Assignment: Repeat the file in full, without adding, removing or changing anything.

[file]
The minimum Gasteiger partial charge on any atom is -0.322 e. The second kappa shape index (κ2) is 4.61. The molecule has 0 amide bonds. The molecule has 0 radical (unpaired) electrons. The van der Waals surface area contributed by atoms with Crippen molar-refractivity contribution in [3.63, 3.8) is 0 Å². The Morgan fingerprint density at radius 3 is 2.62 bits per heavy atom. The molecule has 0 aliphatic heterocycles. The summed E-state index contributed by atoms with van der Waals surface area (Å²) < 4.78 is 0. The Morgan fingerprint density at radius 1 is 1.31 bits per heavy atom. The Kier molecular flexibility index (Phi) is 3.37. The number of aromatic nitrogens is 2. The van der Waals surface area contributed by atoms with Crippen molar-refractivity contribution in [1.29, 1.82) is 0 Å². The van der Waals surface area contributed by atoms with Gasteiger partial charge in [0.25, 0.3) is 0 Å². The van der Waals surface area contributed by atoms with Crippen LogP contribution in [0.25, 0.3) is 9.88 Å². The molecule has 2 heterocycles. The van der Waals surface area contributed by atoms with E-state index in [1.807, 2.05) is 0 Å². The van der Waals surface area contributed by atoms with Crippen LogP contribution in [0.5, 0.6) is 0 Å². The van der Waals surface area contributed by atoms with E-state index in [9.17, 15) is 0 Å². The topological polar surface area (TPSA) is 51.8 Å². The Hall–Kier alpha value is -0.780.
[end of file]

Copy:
The minimum Gasteiger partial charge on any atom is -0.322 e. The second kappa shape index (κ2) is 4.61. The molecule has 0 amide bonds. The molecule has 0 radical (unpaired) electrons. The van der Waals surface area contributed by atoms with Crippen molar-refractivity contribution in [3.63, 3.8) is 0 Å². The Morgan fingerprint density at radius 3 is 2.62 bits per heavy atom. The molecule has 0 aliphatic heterocycles. The summed E-state index contributed by atoms with van der Waals surface area (Å²) < 4.78 is 0. The Morgan fingerprint density at radius 1 is 1.31 bits per heavy atom. The Kier molecular flexibility index (Phi) is 3.37. The number of aromatic nitrogens is 2. The van der Waals surface area contributed by atoms with Crippen molar-refractivity contribution in [1.29, 1.82) is 0 Å². The van der Waals surface area contributed by atoms with Gasteiger partial charge in [0.25, 0.3) is 0 Å². The van der Waals surface area contributed by atoms with Crippen LogP contribution in [0.25, 0.3) is 9.88 Å². The molecule has 2 heterocycles. The van der Waals surface area contributed by atoms with E-state index in [1.807, 2.05) is 0 Å². The van der Waals surface area contributed by atoms with Crippen LogP contribution in [0.5, 0.6) is 0 Å². The van der Waals surface area contributed by atoms with E-state index in [9.17, 15) is 0 Å². The topological polar surface area (TPSA) is 51.8 Å². The Hall–Kier alpha value is -0.780.